As long as U.S. residents are making money and spending it on travel, economist Bernard Baumohl sees no warning signs of a recession. Still, trade wars, slower business spending and human folly still cause worries.
PHOENIX—The No. 1 question people ask Bernard Baumohl, chief global economist at The Economic Outlook Group, is “How many more blows can this aging business cycle take?”
He answered that question for attendees at the recent Lodging Conference by assuaging fears that a recession is imminent.
“We’ve achieved something quite special, growing for more than 10 years,” he said of the current economic cycle. “The fundamentals of the economy are still great—unemployment rates are the lowest we’ve seen, wages are still moving up, people are spending, borrowing costs are among the lowest we’ve seen, there’s ample capital looking for investments. These are not the symptoms of an economy that’s approaching a peak.”
Nevertheless, he said, “there’s an undercurrent of fear and alarm that a recession is possible, and probably next year.”
But Baumohl tried put that worry out of the audience’s head, reminding attendees that “it’s exceedingly difficult for a $22-trillion-free-market economy to actually fall into a recession. You need a confluence of negative events of such magnitude to ultimately derail the economy, and we just don’t see it.”
Still, he pointed to current concerns that could throw growth off track, including the U.S. trade war with China, “chilling” business capital spending and what he called “acts of human folly.”
“The last two recessions have been that—really, acts of stupidity,” he said, referring to the dot.com bust in the early 2000s and the Great Recession.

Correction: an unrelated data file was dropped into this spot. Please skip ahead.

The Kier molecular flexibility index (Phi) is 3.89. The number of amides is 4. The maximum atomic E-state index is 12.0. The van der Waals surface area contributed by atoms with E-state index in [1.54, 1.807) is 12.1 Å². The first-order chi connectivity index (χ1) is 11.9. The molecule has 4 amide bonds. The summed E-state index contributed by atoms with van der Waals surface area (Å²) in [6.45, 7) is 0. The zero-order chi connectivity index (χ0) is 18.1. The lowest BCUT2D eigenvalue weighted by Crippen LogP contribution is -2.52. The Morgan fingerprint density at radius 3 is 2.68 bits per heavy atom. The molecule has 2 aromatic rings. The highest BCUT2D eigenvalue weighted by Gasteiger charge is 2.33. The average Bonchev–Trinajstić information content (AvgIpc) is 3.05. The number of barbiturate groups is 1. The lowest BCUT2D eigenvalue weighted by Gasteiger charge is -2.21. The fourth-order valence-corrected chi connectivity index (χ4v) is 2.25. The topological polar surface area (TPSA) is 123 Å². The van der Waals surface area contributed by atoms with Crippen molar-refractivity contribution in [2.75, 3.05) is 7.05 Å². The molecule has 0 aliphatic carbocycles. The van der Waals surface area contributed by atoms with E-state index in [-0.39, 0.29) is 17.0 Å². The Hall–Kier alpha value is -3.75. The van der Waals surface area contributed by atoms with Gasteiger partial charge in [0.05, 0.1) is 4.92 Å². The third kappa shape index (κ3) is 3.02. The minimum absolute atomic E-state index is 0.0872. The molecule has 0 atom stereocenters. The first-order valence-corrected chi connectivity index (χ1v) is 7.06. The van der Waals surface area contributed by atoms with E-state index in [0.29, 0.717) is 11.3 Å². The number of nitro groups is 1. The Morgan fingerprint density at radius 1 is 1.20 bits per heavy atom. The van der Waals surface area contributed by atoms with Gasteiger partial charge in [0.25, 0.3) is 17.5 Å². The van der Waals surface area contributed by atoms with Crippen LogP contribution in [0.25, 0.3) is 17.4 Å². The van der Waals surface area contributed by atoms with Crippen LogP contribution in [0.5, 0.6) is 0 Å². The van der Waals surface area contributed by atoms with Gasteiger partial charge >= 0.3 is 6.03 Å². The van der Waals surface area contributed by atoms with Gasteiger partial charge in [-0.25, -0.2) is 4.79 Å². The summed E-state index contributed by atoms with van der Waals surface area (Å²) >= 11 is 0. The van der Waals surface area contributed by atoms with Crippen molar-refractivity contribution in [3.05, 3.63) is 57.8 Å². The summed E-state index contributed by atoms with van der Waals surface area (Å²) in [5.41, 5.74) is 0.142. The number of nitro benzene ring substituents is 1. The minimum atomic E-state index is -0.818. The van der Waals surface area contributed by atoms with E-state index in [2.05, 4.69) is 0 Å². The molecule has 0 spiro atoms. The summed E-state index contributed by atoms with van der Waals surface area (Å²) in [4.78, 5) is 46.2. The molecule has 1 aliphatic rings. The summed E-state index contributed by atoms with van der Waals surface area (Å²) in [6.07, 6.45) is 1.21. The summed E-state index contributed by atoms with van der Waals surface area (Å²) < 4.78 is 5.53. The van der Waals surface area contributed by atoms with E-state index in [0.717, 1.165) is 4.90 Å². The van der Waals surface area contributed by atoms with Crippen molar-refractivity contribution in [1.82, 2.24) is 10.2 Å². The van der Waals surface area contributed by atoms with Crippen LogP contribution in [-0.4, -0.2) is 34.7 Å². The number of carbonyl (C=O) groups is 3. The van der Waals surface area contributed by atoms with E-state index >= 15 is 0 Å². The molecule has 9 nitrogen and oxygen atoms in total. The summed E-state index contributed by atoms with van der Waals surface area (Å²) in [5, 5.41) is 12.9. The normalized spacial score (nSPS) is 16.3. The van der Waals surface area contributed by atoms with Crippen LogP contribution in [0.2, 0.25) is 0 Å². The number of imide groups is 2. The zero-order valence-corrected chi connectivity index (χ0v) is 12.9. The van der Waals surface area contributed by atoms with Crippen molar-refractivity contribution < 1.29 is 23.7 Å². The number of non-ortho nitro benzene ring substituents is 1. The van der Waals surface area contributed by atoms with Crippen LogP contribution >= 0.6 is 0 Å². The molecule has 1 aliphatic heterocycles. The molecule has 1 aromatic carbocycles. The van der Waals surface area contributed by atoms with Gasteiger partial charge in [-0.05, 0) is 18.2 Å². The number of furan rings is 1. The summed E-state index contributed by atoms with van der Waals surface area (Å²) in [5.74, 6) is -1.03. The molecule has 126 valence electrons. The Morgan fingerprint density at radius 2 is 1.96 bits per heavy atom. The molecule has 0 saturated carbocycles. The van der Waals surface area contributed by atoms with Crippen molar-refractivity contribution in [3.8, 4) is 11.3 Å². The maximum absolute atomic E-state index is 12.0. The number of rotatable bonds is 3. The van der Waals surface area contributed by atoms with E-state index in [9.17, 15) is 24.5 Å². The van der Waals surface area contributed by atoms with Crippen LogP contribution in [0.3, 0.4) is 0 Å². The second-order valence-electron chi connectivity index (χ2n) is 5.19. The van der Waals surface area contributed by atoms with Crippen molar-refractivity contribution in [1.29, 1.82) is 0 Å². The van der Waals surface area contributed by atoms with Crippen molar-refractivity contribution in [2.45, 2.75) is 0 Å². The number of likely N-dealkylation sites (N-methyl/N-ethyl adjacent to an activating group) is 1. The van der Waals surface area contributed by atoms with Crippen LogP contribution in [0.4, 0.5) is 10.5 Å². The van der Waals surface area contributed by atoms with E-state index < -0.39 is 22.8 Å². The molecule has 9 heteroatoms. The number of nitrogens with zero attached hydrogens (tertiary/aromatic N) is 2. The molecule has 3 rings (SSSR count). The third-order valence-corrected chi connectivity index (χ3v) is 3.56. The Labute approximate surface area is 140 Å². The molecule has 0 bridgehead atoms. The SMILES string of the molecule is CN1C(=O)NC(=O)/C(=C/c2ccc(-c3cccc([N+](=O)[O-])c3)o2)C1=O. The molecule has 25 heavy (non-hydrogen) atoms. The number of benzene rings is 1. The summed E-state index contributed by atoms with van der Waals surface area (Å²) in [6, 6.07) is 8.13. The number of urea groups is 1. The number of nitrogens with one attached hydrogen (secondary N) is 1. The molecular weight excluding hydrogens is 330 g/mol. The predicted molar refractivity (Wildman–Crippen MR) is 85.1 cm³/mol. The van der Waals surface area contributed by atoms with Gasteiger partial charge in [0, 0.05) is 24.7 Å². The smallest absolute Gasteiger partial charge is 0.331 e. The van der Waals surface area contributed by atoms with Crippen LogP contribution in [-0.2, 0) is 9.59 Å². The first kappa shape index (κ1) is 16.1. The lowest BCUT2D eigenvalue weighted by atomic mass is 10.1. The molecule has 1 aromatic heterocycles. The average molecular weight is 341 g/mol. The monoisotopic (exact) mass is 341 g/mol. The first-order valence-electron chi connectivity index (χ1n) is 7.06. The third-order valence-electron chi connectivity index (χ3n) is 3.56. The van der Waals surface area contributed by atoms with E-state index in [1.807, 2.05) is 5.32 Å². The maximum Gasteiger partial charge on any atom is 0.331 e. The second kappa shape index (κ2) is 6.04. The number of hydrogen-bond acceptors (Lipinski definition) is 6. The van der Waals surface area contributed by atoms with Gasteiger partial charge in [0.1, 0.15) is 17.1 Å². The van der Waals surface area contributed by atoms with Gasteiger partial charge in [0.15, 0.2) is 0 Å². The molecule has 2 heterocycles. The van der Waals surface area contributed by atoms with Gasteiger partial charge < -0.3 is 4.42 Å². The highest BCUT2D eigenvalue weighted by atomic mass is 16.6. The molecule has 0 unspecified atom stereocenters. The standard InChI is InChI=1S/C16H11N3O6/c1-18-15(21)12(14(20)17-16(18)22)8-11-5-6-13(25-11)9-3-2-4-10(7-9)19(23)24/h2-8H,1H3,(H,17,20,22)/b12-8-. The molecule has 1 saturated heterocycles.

Bolstering the economy now is still-high consumer confidence and consumer spending, Baumohl said.
He attributed that in part to the ease of online shopping, as well as good job growth. Since companies are still looking for workers, he said, “We will continue to see job growth, even as the economy slows.”
He called e-commerce “the single greatest deflationary force we’ve seen in modern economic history.”
Overall, Baumohl said as long as consumers continue to spend, the economy will be OK.
“I don’t see a recession in the next two years,” he said. “Yes, we’ll see growth at around 2%, and I think we should accept that for now, at least. The main focus remains on the customer. As long as companies continue to hire them, they will continue to spend and that will keep the U.S. out of any deep trouble.”
Analysts weigh in
Industry analysts shared some current trends around U.S. hotel performance, distribution and transactions at the conference. Here are some highlights:
- Rooms revenue is up: U.S. hotel rooms revenue is $115 billion year to date through August, according to Vail Ross, STR’s SVP of global business development and marketing. That number is higher than it was this time last year, Ross said.
- Supply/demand tipping point ahead: Ross also pointed to the STR forecast for 2020, which projects supply to outpace demand for the first time in years. In 2019, STR forecasts supply growth at 1.9% and demand at 2.1%, but in 2020 the forecast calls for supply at 1.9% growth and demand at 1.6% growth.
- Direct channels still lead: Kalibri Labs Partner and Senior Advisor Mark Lomanno showed that demand through direct channels still leads the way, led by property-direct and brand.com channels, though the property-direct channel has declined over the last few years. It’s still the direct channel with the most bookings, representing 28% of bookings year to date, according to Kalibri, but that number has declined. Brand.com bookings have grown in the last four years, now representing 24% of bookings. July 2019 was “the first month that more hotels were booked on brand.com (than property-direct),” Lomanno said.
- Transaction volume down: This year, total hotel transaction volume is down compared to last year, said Adam Lair, managing director and senior partner with HVS. “This time last year we were seeing a little recovery in transaction volume, seeing more buyers and sellers and more transactions,” he said. “This year we’re down pretty significantly. Total volume is down 8%, including a 2% drop for limited-service hotels and a 10% drop for full-service assets.”